Testimony for HB 1637 — School Choice for Small Towns
This morning HB 1637, the school choice for small towns bill, had a public hearing in the Senate Education Committee. Below is a copy of my testimony. A summary of the hearing will be posted shortly. The committee may exec the bill at any time, so the public is urged to contact them as soon as possible. Their recommendation will be very influential on the entire Senate’s final vote.
John Reagan — District 17, Deerfield
Nancy Stiles — District 24, Hampton
Kevin Avard — District 12, Nashua
Molly Kelly — District 10, Keene
David Watters — District 4, Dover
To: Senate Education Committee
From: Michelle Levell, representing School Choice for NH and NH Liberty Alliance
Re: HB 1637-FN, relative to school attendance in towns with no public schools.
HB 1637 clarifies in statute that small towns without their own public schools may offer alternative arrangements for their students, regardless of grade level. These agreements could be made with area public and private schools. Districts can provide an education for their town residents without being the direct producer of that education.
HB 1637 is consistent with RSA 194:22 which says districts can contract with “an academy, high school, or other literary institution in this or, when distance or transportation facilities make it necessary, in another state, and raise and appropriate money to carry the contract into effect.” Some NH districts have existing contracts with out-of-state private schools, including the Lyme school district’s arrangements with Thetford Academy and St. Johnsbury Academy in Vermont, and Chatham’s tuition agreement with Fryeburg Academy in Maine. The bill is also consistent with RSA 193:1 that allows compulsory attendance to be satisfied with enrollment at private schools or home education programs. Districts are also able to make placements to out-of-district or private schools through the “manifest educational hardship” provisions in RSA 193:3.
The most vocal opponents to HB 1637 — the Attorney General and the state DOE’s attorneys — have repeatedly stated that “In order to meet its duty, the State of New Hampshire has implemented a system to guarantee that all public school children receive the opportunity for an adequate education. This system is exclusive to the public schools.” That system only guarantees the delivery of education, not the quality. Note that per the 2015 statewide assessment scores only 58% of NH students across all tested grade levels are at Level 3 or better in English Language Arts. For mathematics, the scores are even lower at 46%. That means that not quite 3 out of 5 students are at Level 3 or better in English and less than half are in math. The statewide assessment clearly does not guarantee a quality education, merely that an education is provided. On the other hand, the competitive nature of the private school marketplace ensures that students receive an education that meets the customers’ expectations.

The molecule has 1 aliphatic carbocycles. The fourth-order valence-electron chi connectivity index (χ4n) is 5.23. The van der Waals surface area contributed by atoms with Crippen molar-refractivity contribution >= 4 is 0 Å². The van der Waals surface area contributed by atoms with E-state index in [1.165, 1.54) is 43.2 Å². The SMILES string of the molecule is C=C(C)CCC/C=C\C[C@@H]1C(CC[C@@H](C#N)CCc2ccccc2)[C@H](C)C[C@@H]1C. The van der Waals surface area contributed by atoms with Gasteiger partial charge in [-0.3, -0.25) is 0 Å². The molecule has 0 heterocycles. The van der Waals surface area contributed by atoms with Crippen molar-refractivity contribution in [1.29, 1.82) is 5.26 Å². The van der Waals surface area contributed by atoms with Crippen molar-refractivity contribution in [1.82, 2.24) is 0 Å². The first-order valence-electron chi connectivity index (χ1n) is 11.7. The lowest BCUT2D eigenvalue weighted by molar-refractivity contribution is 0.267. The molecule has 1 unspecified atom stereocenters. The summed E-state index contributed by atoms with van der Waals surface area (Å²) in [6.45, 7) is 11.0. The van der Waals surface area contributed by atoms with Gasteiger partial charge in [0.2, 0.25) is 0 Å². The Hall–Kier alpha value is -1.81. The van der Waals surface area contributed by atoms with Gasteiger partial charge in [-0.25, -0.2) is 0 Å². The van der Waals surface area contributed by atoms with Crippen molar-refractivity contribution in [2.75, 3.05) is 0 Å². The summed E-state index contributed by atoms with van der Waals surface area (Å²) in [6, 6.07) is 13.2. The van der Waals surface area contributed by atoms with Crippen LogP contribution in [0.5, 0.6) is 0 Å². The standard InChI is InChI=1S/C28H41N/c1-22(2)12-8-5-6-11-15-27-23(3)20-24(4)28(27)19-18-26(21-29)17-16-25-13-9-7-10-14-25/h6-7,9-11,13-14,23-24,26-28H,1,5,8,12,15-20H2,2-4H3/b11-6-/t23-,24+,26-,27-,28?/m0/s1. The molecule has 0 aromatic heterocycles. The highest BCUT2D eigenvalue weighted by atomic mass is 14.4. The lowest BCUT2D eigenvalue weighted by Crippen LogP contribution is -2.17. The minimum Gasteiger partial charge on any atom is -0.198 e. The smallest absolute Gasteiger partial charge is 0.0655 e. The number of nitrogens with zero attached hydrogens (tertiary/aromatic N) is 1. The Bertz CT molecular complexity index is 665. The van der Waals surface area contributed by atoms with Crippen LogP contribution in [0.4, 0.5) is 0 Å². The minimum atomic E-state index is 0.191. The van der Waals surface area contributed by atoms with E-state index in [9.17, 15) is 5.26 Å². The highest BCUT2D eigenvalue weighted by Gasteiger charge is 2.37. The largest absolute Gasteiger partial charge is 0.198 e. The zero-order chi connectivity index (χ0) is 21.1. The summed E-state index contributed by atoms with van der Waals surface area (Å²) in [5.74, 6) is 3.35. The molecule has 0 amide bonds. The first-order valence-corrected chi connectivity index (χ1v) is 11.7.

At the House Education Committee’s public hearing, there were arguments presented that claim NH private schools, which are approved for attendance by the state DOE, somehow have lower or less rigorous standards than those used for our public schools. Yes, the requirements are a little different, but they are certainly not inferior. Some of the differences include that private schools are not required to use College and Career Readiness Standards or the statewide assessments that are aligned to those standards. Many private schools use other academic standards and tests. Private schools may also hire teachers that are not certified, but may hire subject-matter experts with other experience. But private schools have an additional requirement in order to survive in the competitive marketplace of educational options — they must meet the expectations of tuition-paying parents. If private schools do not meet those expectations, then parents can withdraw their children from the schools. Those expectations often include discipline and behavior standards, academic standards, graduation rates, college acceptance rates, and more. Schools are accountable to the parents, not just agencies in Concord and by extension, Washington, DC.
The other argument presented earlier against HB 1637 was the concern that these agreements could be expensive to districts. That claim ignores that the school choice program is structured so that if tuition at a selected alternative school is less, the town has a savings; if it costs more, families pay the difference. That is an integrated part of the program. For example, Croydon only directly provides education for their students in grades K through 4, and must tuition out students for grades 5 through 12. Their school choice program is currently saving their residents approximately $16K this year alone because tuition at the Newport Montessori School is $4K less per student than the AREA agreement with the Newport School District.
HB 1637 is common sense legislation that would significantly help some of NH’s smallest and most economically challenged districts. It is a reasonable way districts could financially manage small and declining enrollment and state building aid limits. This would impact not just Croydon, but 14 other districts that must contract-out a portion of their student population because they do not offer in-district education at some grade levels. It also gives parents a greater voice in selecting the best “fit” for their children’s education. HB 1637 is a win-win for students, districts, and taxpayers.
Please issue an Ought to Pass recommendation to HB 1637.
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